It is interesting that, apart from selflessness, the dominant factor that sustained the greatness of the Gandhi-King-Mandela Trimurthis was the idea of non-violence. This virtually subversive concept worked in pre-Mandela South Africa when a classical imperialist like General Smuts acknowledged the effectiveness of a hermit-like Gandhi. Mandela took to violence for a while, perhaps driven to desperation by the irrationalities and excesses of Apartheid. But for this interlude and certainly in his capacity as President and as national icon, he was a votary of nonviolence.Gandhi was his hero.

In the end, did Gandhi succeed? The answer lies in his decision to detach himself from the affairs of state after independence was won. Did Martin Luther King succeed? The ganging up of Republican conservatives against the Black President Obama provides the answer. Nelson Mandela clearly succeeded in raising his country's standing in the world. A woman from the once riot-torn Soweto summed it up when she said: "Without him we wouldn't be what we are now". No leader can ask for a greater reward.

Monday, December 2, 2013

Only humans are able to deny the reality that we're hastening our own end

There is a tiny beetle that furniture makers dread because it severely damages old wood. It is called Death-watch Beetle because it makes a sound, like a clock ticking. This is actually a mating call, made by the creature knocking its head against the wood. But people in olden days believed that the unseen clock of life was ticking to announce impending death in the family. That superstition may have gone, but not the ticking of time. With continuous activities that threaten the entire planet, humans have become death-watch beetles, knocking our heads against Nature to announce our own impending end.

Look at the visible death of our rivers at the hands of the sand mafia. This lobby is so powerful that officials who occasionally try to stop illegal sand lorries are run over by the lorries. In no state has the sand mafia been controlled yet. Look also at the Western Ghats that stretch from Gujarat to Kerala. This is the lifeline of the south. The mother of rivers, this majestic mountain range tames the monsoon clouds and makes them drop the rains that keep the region lush and productive.

But the Ghats have been under attack and the consequences are grim. Rain patterns have changed, so have the seasons. Temperatures have been rising and winds that used to blow with clocklike precision have turned erratic. But those who attack the Ghats are undeterred. Forest trees, minerals, granite, resorts and land-grabbing are all that matter to them. A sumptuous mountain on the Malabar side is being surveyed by a Karnataka company preliminary to starting mining operations. According to published reports in Kerala, a former CPM minister gave rights to the company for a 5-crore bribe. If the company goes ahead with its plans, the mountain will disappear in no time.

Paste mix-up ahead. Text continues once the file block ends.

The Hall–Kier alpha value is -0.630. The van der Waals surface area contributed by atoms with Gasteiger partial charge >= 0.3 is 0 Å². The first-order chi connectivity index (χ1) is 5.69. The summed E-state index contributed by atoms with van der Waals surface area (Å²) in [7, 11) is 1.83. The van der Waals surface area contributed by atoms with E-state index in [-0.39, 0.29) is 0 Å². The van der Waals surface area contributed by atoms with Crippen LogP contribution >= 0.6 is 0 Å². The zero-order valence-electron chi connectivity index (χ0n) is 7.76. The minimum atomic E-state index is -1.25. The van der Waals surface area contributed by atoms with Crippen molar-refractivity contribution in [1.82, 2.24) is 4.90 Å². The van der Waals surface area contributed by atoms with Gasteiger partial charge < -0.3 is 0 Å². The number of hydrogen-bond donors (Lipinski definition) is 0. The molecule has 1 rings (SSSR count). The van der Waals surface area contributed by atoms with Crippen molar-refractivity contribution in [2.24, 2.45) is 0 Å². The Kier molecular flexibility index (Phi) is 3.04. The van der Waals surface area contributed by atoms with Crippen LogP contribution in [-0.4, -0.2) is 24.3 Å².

Astonishingly, when two committees recently produced reports aimed at saving the Western Ghats, Kerala, alone among the six affected states, exploded into violence. A Christian priest went so far as to publicly warn of a Jallianwalla Baug massacre in Kerala. The protests were in the name of saving farmers from being evicted from their lands. No committee has proposed any eviction. Proposals only aim at stopping large-scale industries and businesses from opening afresh in the Ghats. So the aggrieved parties are miners, resort developers and the like. Obviously the "farmers" and their champions are fighting someone else's battle.

They may well succeed and the Western Ghats may soon become a barren stretch. The death-watch beetle is ticking away. Man, the only animal with the ability to make choices, is making choices that will lead only to one outcome: His doom. There are other intelligent animals around, the elephant for example. Why is it that only human intelligence developed to the point where Right could be distinguished from Wrong and the individual would consciously choose the Wrong?

A rather radical answer is provided in a new book, Denial: Self-Deception, Fake Beliefs and the Origins of the Human Mind (Hachette, New York). It is written by Ajit Varki, a medical doctor who went on to become a specialist researcher in Anthropogeny, and biologist-geneticist Danny Brower who postulated a theory but died before he could expound on it.

Denial asserts that man went beyond elephant by developing the ability to deny reality. This gave him optimism and the confidence to face problems. But it also emboldened him to take on unnecessary risks. "We smoke cigarette, eat unhealthy foods and avoid exercise, knowing these habits are a prescription to an early death...... We continue to deny the consequences of unrealistic approaches to everything, from personal health to financial risk-taking to climate change". In short we put mind over reality. This may be all right, to some extent, with smoking and eating junk which are reversible. But "once we have set major climate destabilisation in motion, there is no margin of error. [For] there is only one planet, one biosphere and one Anthropocene epoch..."

Narrow it down and we will see there is only one Western Ghats. Lose it and the death-watch beetle wins.